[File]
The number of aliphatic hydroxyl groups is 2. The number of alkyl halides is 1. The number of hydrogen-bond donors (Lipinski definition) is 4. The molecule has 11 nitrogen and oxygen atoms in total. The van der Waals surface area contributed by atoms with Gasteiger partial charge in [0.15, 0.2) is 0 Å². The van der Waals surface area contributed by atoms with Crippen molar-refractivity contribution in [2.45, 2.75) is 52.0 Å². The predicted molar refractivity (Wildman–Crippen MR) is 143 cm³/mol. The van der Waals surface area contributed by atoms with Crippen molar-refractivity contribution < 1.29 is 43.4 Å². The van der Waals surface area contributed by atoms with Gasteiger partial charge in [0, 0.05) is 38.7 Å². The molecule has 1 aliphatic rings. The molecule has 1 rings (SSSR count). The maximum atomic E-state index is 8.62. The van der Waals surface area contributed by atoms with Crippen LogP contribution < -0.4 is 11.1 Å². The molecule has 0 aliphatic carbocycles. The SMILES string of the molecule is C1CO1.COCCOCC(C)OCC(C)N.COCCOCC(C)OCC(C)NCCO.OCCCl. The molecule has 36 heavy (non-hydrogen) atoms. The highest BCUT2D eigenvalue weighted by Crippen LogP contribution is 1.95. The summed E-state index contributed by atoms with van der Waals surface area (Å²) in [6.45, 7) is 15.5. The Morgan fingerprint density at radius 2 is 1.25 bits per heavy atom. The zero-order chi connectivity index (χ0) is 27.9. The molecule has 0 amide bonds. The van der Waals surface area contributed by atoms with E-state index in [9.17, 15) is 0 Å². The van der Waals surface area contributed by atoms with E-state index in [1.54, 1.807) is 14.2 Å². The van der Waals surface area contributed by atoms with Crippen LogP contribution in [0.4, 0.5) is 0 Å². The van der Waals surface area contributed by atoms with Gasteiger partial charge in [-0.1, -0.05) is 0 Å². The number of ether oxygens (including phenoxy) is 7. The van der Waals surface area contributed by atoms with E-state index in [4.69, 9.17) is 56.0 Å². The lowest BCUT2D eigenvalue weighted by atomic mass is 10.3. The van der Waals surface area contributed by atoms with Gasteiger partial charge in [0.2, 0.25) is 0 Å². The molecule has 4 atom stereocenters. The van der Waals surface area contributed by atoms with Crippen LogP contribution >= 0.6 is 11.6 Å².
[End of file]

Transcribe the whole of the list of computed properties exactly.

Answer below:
The number of aliphatic hydroxyl groups is 2. The number of alkyl halides is 1. The number of hydrogen-bond donors (Lipinski definition) is 4. The molecule has 11 nitrogen and oxygen atoms in total. The van der Waals surface area contributed by atoms with Gasteiger partial charge in [0.15, 0.2) is 0 Å². The van der Waals surface area contributed by atoms with Crippen molar-refractivity contribution in [2.45, 2.75) is 52.0 Å². The predicted molar refractivity (Wildman–Crippen MR) is 143 cm³/mol. The van der Waals surface area contributed by atoms with Crippen molar-refractivity contribution < 1.29 is 43.4 Å². The van der Waals surface area contributed by atoms with Gasteiger partial charge in [0, 0.05) is 38.7 Å². The molecule has 1 aliphatic rings. The molecule has 1 rings (SSSR count). The maximum atomic E-state index is 8.62. The van der Waals surface area contributed by atoms with Crippen LogP contribution < -0.4 is 11.1 Å². The molecule has 0 aliphatic carbocycles. The SMILES string of the molecule is C1CO1.COCCOCC(C)OCC(C)N.COCCOCC(C)OCC(C)NCCO.OCCCl. The molecule has 36 heavy (non-hydrogen) atoms. The highest BCUT2D eigenvalue weighted by Crippen LogP contribution is 1.95. The summed E-state index contributed by atoms with van der Waals surface area (Å²) in [6.45, 7) is 15.5. The Morgan fingerprint density at radius 2 is 1.25 bits per heavy atom. The zero-order chi connectivity index (χ0) is 27.9. The molecule has 0 amide bonds. The van der Waals surface area contributed by atoms with E-state index in [9.17, 15) is 0 Å². The van der Waals surface area contributed by atoms with E-state index in [1.54, 1.807) is 14.2 Å². The van der Waals surface area contributed by atoms with Crippen LogP contribution in [0.4, 0.5) is 0 Å². The van der Waals surface area contributed by atoms with Gasteiger partial charge in [-0.1, -0.05) is 0 Å². The number of ether oxygens (including phenoxy) is 7. The van der Waals surface area contributed by atoms with E-state index in [4.69, 9.17) is 56.0 Å². The lowest BCUT2D eigenvalue weighted by atomic mass is 10.3. The van der Waals surface area contributed by atoms with Gasteiger partial charge in [0.2, 0.25) is 0 Å². The molecule has 4 atom stereocenters. The van der Waals surface area contributed by atoms with Crippen LogP contribution >= 0.6 is 11.6 Å².